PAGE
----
Tuesday, June 1, 2010

Economics 02/06/2010: Central bank data analysis

Latest monthly data from the CB is out and here are a couple of updates on series I've been covering before.

First harmonized competitiveness indicators (EU-wide data update coming soon):
Notice some serious progression on competitiveness front is finally starting to take place. This is good. The trend is also good - strong downward trajectory in the series since November 2009. Accelerating again since March. Data lags should not be this significant, so I will be keeping a watch on earnings data from the CSO.

For all the good news, so far we are still in the zone of low competitiveness, down to March 2006 level and well above the period when Ireland Inc was performing at much stronger rates in the 1990s. Remember, these are real indicators, so price levels changes since the 1990s are factored in already.

Private sector credit. First the totals:
We are back to August 2007 levels and the fall rate is slowing down. Year on year change, subsequently, is flat at -9.3% same as in March. Too early to call it a recovery or even a full stabilization, as seasonality suggests that we might see some trend reversal in the short run. Remember, these are declines on already bottom-hitting 2009!

Next: mortgages.
Levels are down to July 2008 and the rate of decline is -1.6% yoy, compared to -1.4% in March. This, however, can be due to a significant declines in mortgages due to write-offs of defaulting loans. In addition, this deterioration rate might be also masking the fact that pretty much anyone in distress who could have done so has already re-negotiated their mortgages in 2009. Thus, only the really tough cases are still sitting out there.

The data on actual new borrowing is below. At the aggregate levels, there is no turn around in household investment, which, of course, is the main leading indicator of recoveries. Also worrisome is the fact that there is no deleveraging of mortgages debt.

Private sector credit outside mortgages is dynamically virtually identical to the total private sector credit figure reported above. Year-on-year changes seem to be reflective of some seasonal effects, with improved rate of contraction in April. General trend is for flatter rates of decline overall since about January. This means little, however, as we need a term structure decomposition of credit in order to tell if this is really a flattening of the downward trajectory or simply restructuring of non-performing lines of credit.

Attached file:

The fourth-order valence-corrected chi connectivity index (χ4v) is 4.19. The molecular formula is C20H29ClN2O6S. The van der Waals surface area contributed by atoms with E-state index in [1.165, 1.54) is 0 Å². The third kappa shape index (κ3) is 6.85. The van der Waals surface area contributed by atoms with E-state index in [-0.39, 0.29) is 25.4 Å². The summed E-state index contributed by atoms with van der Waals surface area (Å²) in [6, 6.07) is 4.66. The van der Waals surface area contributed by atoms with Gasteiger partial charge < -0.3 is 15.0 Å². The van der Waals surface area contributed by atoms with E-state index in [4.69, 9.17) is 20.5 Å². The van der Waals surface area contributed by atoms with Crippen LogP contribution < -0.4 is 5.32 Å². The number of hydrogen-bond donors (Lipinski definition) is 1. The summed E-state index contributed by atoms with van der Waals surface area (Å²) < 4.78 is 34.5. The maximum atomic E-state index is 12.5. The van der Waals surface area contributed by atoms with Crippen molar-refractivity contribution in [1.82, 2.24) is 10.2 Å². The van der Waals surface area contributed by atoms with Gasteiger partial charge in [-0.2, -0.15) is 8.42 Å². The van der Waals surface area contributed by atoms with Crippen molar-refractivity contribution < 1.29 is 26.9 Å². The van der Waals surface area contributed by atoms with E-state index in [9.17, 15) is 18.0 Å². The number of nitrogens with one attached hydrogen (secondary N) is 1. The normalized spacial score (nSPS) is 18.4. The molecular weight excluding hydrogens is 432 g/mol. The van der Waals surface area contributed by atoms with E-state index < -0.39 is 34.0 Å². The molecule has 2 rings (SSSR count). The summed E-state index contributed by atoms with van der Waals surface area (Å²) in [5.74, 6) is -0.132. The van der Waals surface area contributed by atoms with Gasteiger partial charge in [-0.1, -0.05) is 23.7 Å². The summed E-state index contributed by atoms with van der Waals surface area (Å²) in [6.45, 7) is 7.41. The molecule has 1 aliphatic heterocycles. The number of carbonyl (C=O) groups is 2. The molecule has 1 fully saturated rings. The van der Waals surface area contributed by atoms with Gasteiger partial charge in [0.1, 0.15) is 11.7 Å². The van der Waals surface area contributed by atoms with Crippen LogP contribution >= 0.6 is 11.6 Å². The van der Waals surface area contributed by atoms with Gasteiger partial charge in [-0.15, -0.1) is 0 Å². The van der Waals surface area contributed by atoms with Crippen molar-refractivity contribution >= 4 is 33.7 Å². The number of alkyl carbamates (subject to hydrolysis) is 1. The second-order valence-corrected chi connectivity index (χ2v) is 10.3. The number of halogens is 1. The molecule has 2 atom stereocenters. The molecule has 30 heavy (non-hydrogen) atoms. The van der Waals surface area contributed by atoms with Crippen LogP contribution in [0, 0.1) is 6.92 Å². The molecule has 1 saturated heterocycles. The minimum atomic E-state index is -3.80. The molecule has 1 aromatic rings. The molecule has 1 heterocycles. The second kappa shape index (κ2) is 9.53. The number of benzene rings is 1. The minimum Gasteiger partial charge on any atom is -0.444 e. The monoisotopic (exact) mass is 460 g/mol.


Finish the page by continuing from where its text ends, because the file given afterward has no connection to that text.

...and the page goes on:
Now, let's take a look at actual changes in rates and volumes in PS credit. First, new loans:
Notice that both for corporates and households, longer term rates are moving up, while shorter term rates are moving down. This likely reflects banks' and interbank credit markets' expectation for a steepening in the interest rate curve, plus some easing in wholesale cost of credit in March. Also note that mortgage rates for new, and especially for fixed rates, mortgages are rising. Hardly a robust support for the housing market.

On corporate investment side, sizable declines for short term maturity loans - operating capital, and reasonably improving environment for larger investment-suitable loans with longer term fixes.

On volumes side, there is a worrisome increase in all shorter term loans - a sign that both companies and households are reliant increasingly on short bank finance for operational and short-term credit. This might mean two things:
  1. These increases might reflect increase in supply against a pinned up demand; or
  2. These increases might be consistent with increased cash flow pressure on companies (if non-payment and defaults by clients is rising) and households (if arrears are building up on the side of unemployed and underemployed after the households have gone through their savings and redundancies).
We can't tell which one of these forces is operative here. But it does not look to me like operational demand is rising naturally. Remember, so far we only have strong exports performance across the economy. This means you would expect an increase in trade credits (short-term). Most of trade finance in Ireland is actually not done via Irish banks, but through MNCs-own global arrangements. Apart from exports, it is hard to see where organic demand for short term loans would come from.

An even more interesting picture is emerging when we look at existing clients:
Notice how all of the rates changes (except for 5 year plus maturity corporate loans) are trending up? Are the banks ripping off their existent client base to beef up their margins? Well, lets put these changes side by side:
Notice that the above table comparisons are really only loose approximations. But there is a remarkable regularity with which existent loans holders are being loaded with the almost opposite type of changes in rates charged as compared with new clients.
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